LONDON: As the Beijing Winter Olympics get underway, all eyes are on China. There has been lots of coverage about China’s chilly relationship in the west and its persecution of the Uighur and other minorities, but there is also much to be said about the Chinese economy.
China’s great rise over the past several decades has been the great economic success of our times, lifting hundreds of millions of people out of poverty and giving the global economy wheels in the years after the financial crisis of 2007 to 2009.
Over the past decade, however, the miracle became a bit more ordinary as growth gradually slowed. China found it difficult to keep increasing exports at the same pace year after year, particularly in the face of weaker international demand for its products – not least because of the trade war with the US.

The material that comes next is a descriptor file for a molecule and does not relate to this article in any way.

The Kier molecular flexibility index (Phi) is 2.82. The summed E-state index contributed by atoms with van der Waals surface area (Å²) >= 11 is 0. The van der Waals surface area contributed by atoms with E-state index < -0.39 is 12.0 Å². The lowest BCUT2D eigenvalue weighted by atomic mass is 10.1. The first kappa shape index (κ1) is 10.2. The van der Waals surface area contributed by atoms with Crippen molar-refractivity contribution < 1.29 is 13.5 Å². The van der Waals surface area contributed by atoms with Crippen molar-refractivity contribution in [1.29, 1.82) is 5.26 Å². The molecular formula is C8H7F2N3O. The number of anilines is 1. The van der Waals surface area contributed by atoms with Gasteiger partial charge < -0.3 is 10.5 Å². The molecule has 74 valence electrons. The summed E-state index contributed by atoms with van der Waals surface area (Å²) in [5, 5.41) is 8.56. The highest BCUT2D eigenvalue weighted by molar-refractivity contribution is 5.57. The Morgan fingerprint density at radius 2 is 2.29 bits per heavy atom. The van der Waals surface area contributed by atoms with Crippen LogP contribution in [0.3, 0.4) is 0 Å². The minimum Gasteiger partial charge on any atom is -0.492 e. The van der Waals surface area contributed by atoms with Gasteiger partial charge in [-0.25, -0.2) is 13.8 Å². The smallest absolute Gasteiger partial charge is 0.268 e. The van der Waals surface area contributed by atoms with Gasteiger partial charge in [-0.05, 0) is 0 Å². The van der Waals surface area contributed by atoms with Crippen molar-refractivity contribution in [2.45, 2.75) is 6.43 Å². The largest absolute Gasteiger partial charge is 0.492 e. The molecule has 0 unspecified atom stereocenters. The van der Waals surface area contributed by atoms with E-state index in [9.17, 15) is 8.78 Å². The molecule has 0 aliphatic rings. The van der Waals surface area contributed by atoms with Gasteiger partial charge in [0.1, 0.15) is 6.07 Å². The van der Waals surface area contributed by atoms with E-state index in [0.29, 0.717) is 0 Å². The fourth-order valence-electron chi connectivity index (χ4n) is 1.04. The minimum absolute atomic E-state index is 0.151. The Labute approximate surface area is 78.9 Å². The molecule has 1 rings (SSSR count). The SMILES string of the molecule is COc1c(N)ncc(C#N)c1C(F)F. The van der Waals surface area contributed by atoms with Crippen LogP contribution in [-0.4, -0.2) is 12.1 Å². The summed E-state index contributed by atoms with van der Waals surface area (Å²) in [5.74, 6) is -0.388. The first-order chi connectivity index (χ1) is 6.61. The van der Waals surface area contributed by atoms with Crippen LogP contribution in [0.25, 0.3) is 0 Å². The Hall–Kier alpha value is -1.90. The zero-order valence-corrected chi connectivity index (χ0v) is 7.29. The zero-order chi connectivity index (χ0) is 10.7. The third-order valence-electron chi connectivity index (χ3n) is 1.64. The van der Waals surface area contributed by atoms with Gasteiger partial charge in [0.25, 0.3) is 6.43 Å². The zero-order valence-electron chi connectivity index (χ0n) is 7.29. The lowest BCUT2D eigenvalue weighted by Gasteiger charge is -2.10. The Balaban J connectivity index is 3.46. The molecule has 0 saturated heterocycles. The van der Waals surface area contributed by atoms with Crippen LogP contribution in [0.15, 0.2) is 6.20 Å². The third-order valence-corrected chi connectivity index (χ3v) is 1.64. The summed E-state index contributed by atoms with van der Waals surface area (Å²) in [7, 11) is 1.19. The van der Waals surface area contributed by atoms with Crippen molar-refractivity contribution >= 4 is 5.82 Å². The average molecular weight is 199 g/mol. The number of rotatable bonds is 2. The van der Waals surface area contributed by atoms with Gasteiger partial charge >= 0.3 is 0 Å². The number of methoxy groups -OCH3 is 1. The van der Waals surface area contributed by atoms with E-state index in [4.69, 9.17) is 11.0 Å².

Other issues have included an ageing population and the fact that growth had become increasingly dependent on debt, which wasn’t sustainable.
CHINA TO FACE CONTINUED ECONOMIC HEADWINDS
China did seem to have weathered the pandemic better than many major economies, having contained the virus so aggressively. Yet the picture has since deteriorated as renewed domestic COVID-19 outbreaks, including the new Omicron variant, have caused fresh economic disruption.
Omicron’s effect on other major economies is not good news for Chinese exports either. Neither is the resurgence of inflation in many countries, which has prompted the US Federal Reserve and other central banks to threaten higher interest rates and an end to creating money via quantitative easing.
This is likely to further dampen demand for Chinese goods.
China’s debt has also become an even bigger issue. Leading property developer Evergrande’s financial difficulties in 2021 made headlines, but excessive debt is rife throughout the property sector and beyond. If the bubble bursts, it could lead to a prolonged downturn that significantly damages the wider economy.